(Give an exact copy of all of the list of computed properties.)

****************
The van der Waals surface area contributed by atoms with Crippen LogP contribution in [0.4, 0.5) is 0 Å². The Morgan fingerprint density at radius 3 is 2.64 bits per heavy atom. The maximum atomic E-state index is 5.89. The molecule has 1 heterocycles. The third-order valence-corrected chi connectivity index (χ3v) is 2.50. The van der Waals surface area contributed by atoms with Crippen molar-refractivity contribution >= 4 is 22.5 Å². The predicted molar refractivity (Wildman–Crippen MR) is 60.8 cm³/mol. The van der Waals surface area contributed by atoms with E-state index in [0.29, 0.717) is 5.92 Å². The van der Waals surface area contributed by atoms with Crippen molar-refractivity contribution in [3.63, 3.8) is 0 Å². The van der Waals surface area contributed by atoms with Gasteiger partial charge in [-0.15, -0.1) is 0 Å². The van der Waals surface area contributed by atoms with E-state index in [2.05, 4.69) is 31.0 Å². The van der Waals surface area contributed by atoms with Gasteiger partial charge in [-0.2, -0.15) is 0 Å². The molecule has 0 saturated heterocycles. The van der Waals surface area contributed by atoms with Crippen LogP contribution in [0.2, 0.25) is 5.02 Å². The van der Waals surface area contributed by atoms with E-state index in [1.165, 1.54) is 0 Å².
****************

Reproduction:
The van der Waals surface area contributed by atoms with Crippen LogP contribution in [0.4, 0.5) is 0 Å². The Morgan fingerprint density at radius 3 is 2.64 bits per heavy atom. The maximum atomic E-state index is 5.89. The molecule has 1 heterocycles. The third-order valence-corrected chi connectivity index (χ3v) is 2.50. The van der Waals surface area contributed by atoms with Crippen molar-refractivity contribution >= 4 is 22.5 Å². The predicted molar refractivity (Wildman–Crippen MR) is 60.8 cm³/mol. The van der Waals surface area contributed by atoms with E-state index in [0.29, 0.717) is 5.92 Å². The van der Waals surface area contributed by atoms with Crippen molar-refractivity contribution in [3.63, 3.8) is 0 Å². The van der Waals surface area contributed by atoms with Gasteiger partial charge in [-0.15, -0.1) is 0 Å². The van der Waals surface area contributed by atoms with E-state index in [2.05, 4.69) is 31.0 Å². The van der Waals surface area contributed by atoms with Gasteiger partial charge in [-0.2, -0.15) is 0 Å². The molecule has 0 saturated heterocycles. The van der Waals surface area contributed by atoms with Crippen LogP contribution in [0.2, 0.25) is 5.02 Å². The van der Waals surface area contributed by atoms with E-state index in [1.165, 1.54) is 0 Å².